Soul Sleep and Lazar Puhalo
I speculate that a lot of the modern attacks on traditional Christian beliefs are rooted in Masonry. Masons want to "strip from all religions their orthodox tenets, legends, allegories and dogmas." (Clausen, Clausen's Commentaries on Morals and Dogmas, p. 157).
This is a short response to Lazar Puhalo's view of death, which comes close to the heresy of “soul sleep” — which affirms that the soul is unconscious and does not function outside the body at death. Puhalo’s view does not comport with biblical or ancient Jewish belief. In the following article, which is not exhaustive, I supply information proving that biblical writers and ancient Jews believed that the soul departed from the body at death and was conscious. The view that the soul remains in the body at death, in a state of sleep, does not in the least correspond with the sources coming from the Judeo-Christian revelation. This article is mostly just a collection of notes from biblical, Talmudic and intertestimental writings. Up to this point in my Orthodox Christian experience, I have never seen anyone delve into the biblical languages in their disputes about the toll-houses. I hope that this small response will be edifying. The Christian belief in the conscious afterlife of disembodied souls does not come from paganism, but must be understood against the backdrop of Scripture and ancient Judaism.
According to the ancient Church historian Eusebius, the doctrine of "soul sleep" was invented by third century heretics. (Ecclesiastical History, VI, C37).
In the Old Testament, the Hebrew word for soul is nephesh. This word has three basic meanings, one of which is the inner being, or soul of man which "departs at death and returns with life at the resurrection." (Brown, Driver, Briggs, A Hebrew and English Lexicon of the Old Testament, p. 659). Notice that the soul departs from the body at death.
No lexicographical material was found which restricts nephesh to the principle of physical life. The translators of the Septuagint never used the word bios, the Greek word for physical life, as the equivalent of nephesh.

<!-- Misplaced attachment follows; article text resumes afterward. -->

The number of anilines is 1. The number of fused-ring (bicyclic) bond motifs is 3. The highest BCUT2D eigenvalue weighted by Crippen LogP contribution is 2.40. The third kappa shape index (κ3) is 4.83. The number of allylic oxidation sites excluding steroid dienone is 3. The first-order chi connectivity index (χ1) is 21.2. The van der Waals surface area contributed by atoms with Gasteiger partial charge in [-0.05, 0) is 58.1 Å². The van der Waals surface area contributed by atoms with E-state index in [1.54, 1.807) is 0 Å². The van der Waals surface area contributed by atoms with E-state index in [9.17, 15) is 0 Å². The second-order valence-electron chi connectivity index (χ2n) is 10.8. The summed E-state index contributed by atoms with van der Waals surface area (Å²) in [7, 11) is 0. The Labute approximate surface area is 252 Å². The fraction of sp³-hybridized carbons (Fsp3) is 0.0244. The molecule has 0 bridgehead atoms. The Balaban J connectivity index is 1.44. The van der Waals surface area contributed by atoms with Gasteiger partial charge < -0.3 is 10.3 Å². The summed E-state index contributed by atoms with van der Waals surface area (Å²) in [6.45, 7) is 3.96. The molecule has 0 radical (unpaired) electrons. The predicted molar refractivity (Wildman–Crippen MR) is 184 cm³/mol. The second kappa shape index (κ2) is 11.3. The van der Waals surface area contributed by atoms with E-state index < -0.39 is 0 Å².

There are passages in the Old Testament where the physical life is actually contrasted to the higher nephesh (soul) of man. (2 Sam. 11:11).
In Genesis 35:18, we see that "her soul was departing (for she died)".
In 1 Kings 17:21, 22, we see that that the prophet prayed that the dead child's "soul come into him again...the soul of the child came into him again." This implies that the child's soul had previously departed from the body.
The word psuche is the Greek equivalent for nephesh except in twenty-five cases.
The psuche is "...a disembodied soul." (Thayer's Greek-English Lexicon of the New Testament, p. 677).
In Revelation 6:9, Psuche is used in the New Testament to describe disincarnate souls which worship at God's throne.
The Septuagint (Greek translation of the Old Testament) "presupposed that the psuche will be separate from the body and will spend some time in the underworld." (Theological Dictionary of the New Testament, Vol. IX, p. 632).
According to "A Hebrew and English Lexicon of the Old Testament" the word ruach has nine different meanings, one of which is disembodied spirits. (pp. 924-935).
Langenscheidt's Hebrew-English Dictionary to the Old Testament gives one of the definitions of ruach as spirit, ghost (p. 314).
No lexicographical material could be found which restricts ruach to mere principle of physical life or the breath of the body.
One of the definitions given by Thayer is a "human soul that has left the body." (See Thayer's Lexicon, pp. 520-524).
Arndt and Gingrich define pneuma as meaning (3) disincarnate souls, "after a persons death, his pneuma lives on as an independent being." (See pp. 680-685).
In the following biblical passages, pneuma is used to describe the disincarnate spirit or soul of man after death. (Matt. 27:50; Luke 24:37, 39; John 19:30; Acts 7:59; Heb. 12:23; 1 Pet 3:19).
Jews of the first century believed in disincarnate ghosts (Luke 24:37).
Langenscheidt's Hebrew-English Dictionary to the Old Testament defines rephaim as referring to the "departed spirits, shades." (p. 324).
Brown-Driver-Briggs Hebrew English Lexicon defines rephaim as "shades, ghosts...name of dead in Sheol." (p. 952).
Keil and Delitzsch define rephaim as referring to "those who are bodiless in the state after death." (Vol. II on Job, 52).